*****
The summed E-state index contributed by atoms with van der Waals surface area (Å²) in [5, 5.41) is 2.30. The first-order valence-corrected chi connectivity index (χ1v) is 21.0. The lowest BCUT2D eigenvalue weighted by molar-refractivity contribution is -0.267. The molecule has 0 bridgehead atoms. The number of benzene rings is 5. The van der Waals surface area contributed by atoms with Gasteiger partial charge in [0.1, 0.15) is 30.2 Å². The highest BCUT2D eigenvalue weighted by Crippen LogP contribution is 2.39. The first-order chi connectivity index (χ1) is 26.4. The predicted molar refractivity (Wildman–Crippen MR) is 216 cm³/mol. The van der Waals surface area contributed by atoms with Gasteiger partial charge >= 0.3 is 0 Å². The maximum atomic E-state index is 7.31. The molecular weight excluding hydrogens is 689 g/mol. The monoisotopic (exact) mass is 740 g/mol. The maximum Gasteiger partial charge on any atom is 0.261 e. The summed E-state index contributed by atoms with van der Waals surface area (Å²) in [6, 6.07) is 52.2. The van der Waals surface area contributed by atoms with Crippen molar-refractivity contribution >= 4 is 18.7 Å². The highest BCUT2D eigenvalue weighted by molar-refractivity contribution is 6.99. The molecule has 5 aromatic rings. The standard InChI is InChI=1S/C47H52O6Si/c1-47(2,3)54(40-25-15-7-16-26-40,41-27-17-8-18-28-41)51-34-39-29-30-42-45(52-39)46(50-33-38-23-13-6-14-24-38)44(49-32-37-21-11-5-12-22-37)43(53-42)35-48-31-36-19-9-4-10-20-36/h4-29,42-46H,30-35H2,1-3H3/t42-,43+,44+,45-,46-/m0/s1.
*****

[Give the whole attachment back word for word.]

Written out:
The summed E-state index contributed by atoms with van der Waals surface area (Å²) in [5, 5.41) is 2.30. The first-order valence-corrected chi connectivity index (χ1v) is 21.0. The lowest BCUT2D eigenvalue weighted by molar-refractivity contribution is -0.267. The molecule has 0 bridgehead atoms. The number of benzene rings is 5. The van der Waals surface area contributed by atoms with Gasteiger partial charge in [0.1, 0.15) is 30.2 Å². The highest BCUT2D eigenvalue weighted by Crippen LogP contribution is 2.39. The first-order chi connectivity index (χ1) is 26.4. The predicted molar refractivity (Wildman–Crippen MR) is 216 cm³/mol. The van der Waals surface area contributed by atoms with Gasteiger partial charge >= 0.3 is 0 Å². The maximum atomic E-state index is 7.31. The molecular weight excluding hydrogens is 689 g/mol. The monoisotopic (exact) mass is 740 g/mol. The maximum Gasteiger partial charge on any atom is 0.261 e. The summed E-state index contributed by atoms with van der Waals surface area (Å²) in [6, 6.07) is 52.2. The van der Waals surface area contributed by atoms with Crippen molar-refractivity contribution >= 4 is 18.7 Å². The highest BCUT2D eigenvalue weighted by molar-refractivity contribution is 6.99. The molecule has 5 aromatic rings. The standard InChI is InChI=1S/C47H52O6Si/c1-47(2,3)54(40-25-15-7-16-26-40,41-27-17-8-18-28-41)51-34-39-29-30-42-45(52-39)46(50-33-38-23-13-6-14-24-38)44(49-32-37-21-11-5-12-22-37)43(53-42)35-48-31-36-19-9-4-10-20-36/h4-29,42-46H,30-35H2,1-3H3/t42-,43+,44+,45-,46-/m0/s1.